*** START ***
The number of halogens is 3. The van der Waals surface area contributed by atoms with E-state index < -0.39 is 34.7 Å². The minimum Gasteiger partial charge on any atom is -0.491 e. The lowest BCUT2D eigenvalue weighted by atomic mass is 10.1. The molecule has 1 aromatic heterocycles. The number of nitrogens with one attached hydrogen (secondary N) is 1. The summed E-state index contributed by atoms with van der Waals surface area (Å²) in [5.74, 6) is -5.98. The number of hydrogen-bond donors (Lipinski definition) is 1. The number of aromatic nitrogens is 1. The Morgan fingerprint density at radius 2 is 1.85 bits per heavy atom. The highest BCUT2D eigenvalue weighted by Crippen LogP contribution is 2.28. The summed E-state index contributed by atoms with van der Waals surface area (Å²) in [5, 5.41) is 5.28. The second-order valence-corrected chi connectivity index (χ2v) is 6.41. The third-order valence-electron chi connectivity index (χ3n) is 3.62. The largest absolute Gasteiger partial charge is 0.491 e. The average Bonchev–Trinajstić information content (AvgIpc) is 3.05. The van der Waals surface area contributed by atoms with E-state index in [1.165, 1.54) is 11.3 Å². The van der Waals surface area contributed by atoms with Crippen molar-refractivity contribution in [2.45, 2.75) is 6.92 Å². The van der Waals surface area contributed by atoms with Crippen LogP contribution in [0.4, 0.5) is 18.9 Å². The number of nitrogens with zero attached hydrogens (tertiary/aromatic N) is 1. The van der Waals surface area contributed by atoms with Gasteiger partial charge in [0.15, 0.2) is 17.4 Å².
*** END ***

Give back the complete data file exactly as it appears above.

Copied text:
The number of halogens is 3. The van der Waals surface area contributed by atoms with E-state index < -0.39 is 34.7 Å². The minimum Gasteiger partial charge on any atom is -0.491 e. The lowest BCUT2D eigenvalue weighted by atomic mass is 10.1. The molecule has 1 aromatic heterocycles. The number of nitrogens with one attached hydrogen (secondary N) is 1. The summed E-state index contributed by atoms with van der Waals surface area (Å²) in [5.74, 6) is -5.98. The number of hydrogen-bond donors (Lipinski definition) is 1. The number of aromatic nitrogens is 1. The Morgan fingerprint density at radius 2 is 1.85 bits per heavy atom. The highest BCUT2D eigenvalue weighted by Crippen LogP contribution is 2.28. The summed E-state index contributed by atoms with van der Waals surface area (Å²) in [5, 5.41) is 5.28. The second-order valence-corrected chi connectivity index (χ2v) is 6.41. The third-order valence-electron chi connectivity index (χ3n) is 3.62. The largest absolute Gasteiger partial charge is 0.491 e. The average Bonchev–Trinajstić information content (AvgIpc) is 3.05. The van der Waals surface area contributed by atoms with E-state index in [1.165, 1.54) is 11.3 Å². The van der Waals surface area contributed by atoms with Crippen molar-refractivity contribution in [2.45, 2.75) is 6.92 Å². The van der Waals surface area contributed by atoms with Crippen LogP contribution in [0.4, 0.5) is 18.9 Å². The number of nitrogens with zero attached hydrogens (tertiary/aromatic N) is 1. The van der Waals surface area contributed by atoms with Gasteiger partial charge in [0.15, 0.2) is 17.4 Å².